Introduction: Foot health and lower extremity function are important in older people with rheumatoid arthritis (RA), as they maintain and promote these individuals’ independent living and functional health. RA is a long-term inflammatory health condition that alters foot structure and function. Relatively little is known about the association between foot health and lower extremity function in older people with RA. Therefore, the aim of the study was to analyse the levels of foot health and lower extremity function in older people with RA and to explore the associations between these factors. Methods: A cross-sectional survey design study was conducted. The data were collected online in April 2023 from a national association of patients with rheumatic conditions in Finland using two instruments: the Self-administered Foot Health Assessment Instrument (S-FHAI) and the Lower Extremity Function Scale (LEFS). The data were analysed using descriptive and inferential statistics. Results: Older people with RA (n = 270) reported many foot health problems, the most common of which were foot pain, dry skin, and oedema. Lower extremity function in older people with RA was at the mild-to-moderate functional limitation level and respondents reported major difficulties running or hopping, squatting, carrying out their usual hobbies, performing strenuous activities outside their homes or putting on shoes/socks. Poor levels of foot health were correlated with decreased lower extremity function. Conclusion: Foot health is associated with lower extremity function in older people with RA. Therefore, it is essential that older people with RA be provided with systematic foot health assessments, care and rehabilitation to promote their lower extremity health and improve their functional health. Multiprofessional collaboration and seamless care chains at different levels of health care could benefit older people with RA looking to maintain their functional ability and – above all – promote their active ageing.

The World Health Organization has emphasised healthy ageing and functional ability in older people as key themes of the current decade [1]. Healthy ageing is described as a process that develops, maintains, and promotes functional ability, which in turn enables wellbeing in advancing age [1]. Functional ability in this context refers to older people’s capabilities to do what they perceive as important in their lives, including being mobile and active in society, are supported by the environment, such as through health care and services [1]. However, some long-term health conditions, such as rheumatoid arthritis (RA), pose several health-related threats that negatively affect safe and active ageing [2]. RA is more likely to affect women and is common with increasing age [3]. The age-specific prevalence rate of RA peaks in the age group of 59–75 years [4]. Therefore, to support the mobility and independence of older age individuals, it is essential to determine how older people with RA perceive their lower extremity health. Lower extremity health in this study was defined as the structure and functions of the lower extremities from the hips to the toes.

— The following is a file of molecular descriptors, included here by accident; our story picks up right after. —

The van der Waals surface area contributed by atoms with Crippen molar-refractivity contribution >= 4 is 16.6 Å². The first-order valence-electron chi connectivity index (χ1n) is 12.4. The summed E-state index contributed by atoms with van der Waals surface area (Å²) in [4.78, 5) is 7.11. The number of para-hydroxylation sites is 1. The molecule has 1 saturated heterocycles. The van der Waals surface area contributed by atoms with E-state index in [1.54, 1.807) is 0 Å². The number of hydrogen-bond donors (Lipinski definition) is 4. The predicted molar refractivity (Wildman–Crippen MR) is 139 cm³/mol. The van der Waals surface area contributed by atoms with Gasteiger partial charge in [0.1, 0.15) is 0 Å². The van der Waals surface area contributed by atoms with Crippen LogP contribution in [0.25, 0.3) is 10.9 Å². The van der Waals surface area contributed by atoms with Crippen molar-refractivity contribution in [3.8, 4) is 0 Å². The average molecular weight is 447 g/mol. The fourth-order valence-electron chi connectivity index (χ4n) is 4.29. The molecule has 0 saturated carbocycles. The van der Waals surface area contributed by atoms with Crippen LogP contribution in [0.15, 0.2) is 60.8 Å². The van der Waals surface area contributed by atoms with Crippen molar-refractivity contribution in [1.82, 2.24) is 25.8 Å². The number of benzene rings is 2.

Foot health in older people with RA is important to maintain and promote independent walking and functional ability. However, foot health problems are prevalent in RA [5, 6]. These problems are often due to polyarthritis, with joint stiffness and pain caused by inflammation in the joints of the foot. It is estimated that almost 90% of patients with RA suffer from foot problems [7] or foot dysfunction [8]. Older people with RA report having foot problems that limit their ability to perform daily activities [6, 9].

Lower extremity function is a precondition for safe ambulation. Lower extremity function, together with high physical activity and low levels of pain, is correlated with patients’ perception of good health [10]. However, due to the inflammatory nature of RA, joint stiffness and pain often result in impairments in the lower extremities. Limited joint mobility and decreased muscle strength may lead to disabilities, causing significant problems, particularly for those engaging in dynamic activities such as walking or stair climbing [10]. Limited lower extremity function has been reported to result in high levels of kinesiophobia [11, 12] and decreased quality of life [13].

Previous evidence of the association between self-assessed foot health and perceived lower extremity function in older people with RA is scarce. There is evidence that foot deformities have an impact on foot function [14, 15]. In particular, foot structural deformities such as hallux valgus and lesser toe deformities alter gait and foot function, which may lead to unsteady walking and balance [14]. Moreover, problems in the midfoot and hindfoot affect functional disability and walking [16]. However, studies on this topic were focused on conducting mainly clinically objective foot and lower extremity assessments rather than investigating the subjective perceptions of older people with RA.

Given the importance of foot health and lower extremity function among people with RA, the aim of this study was to analyse the level of foot health and lower extremity function in older people with RA and to investigate their associations. Following research questions were set: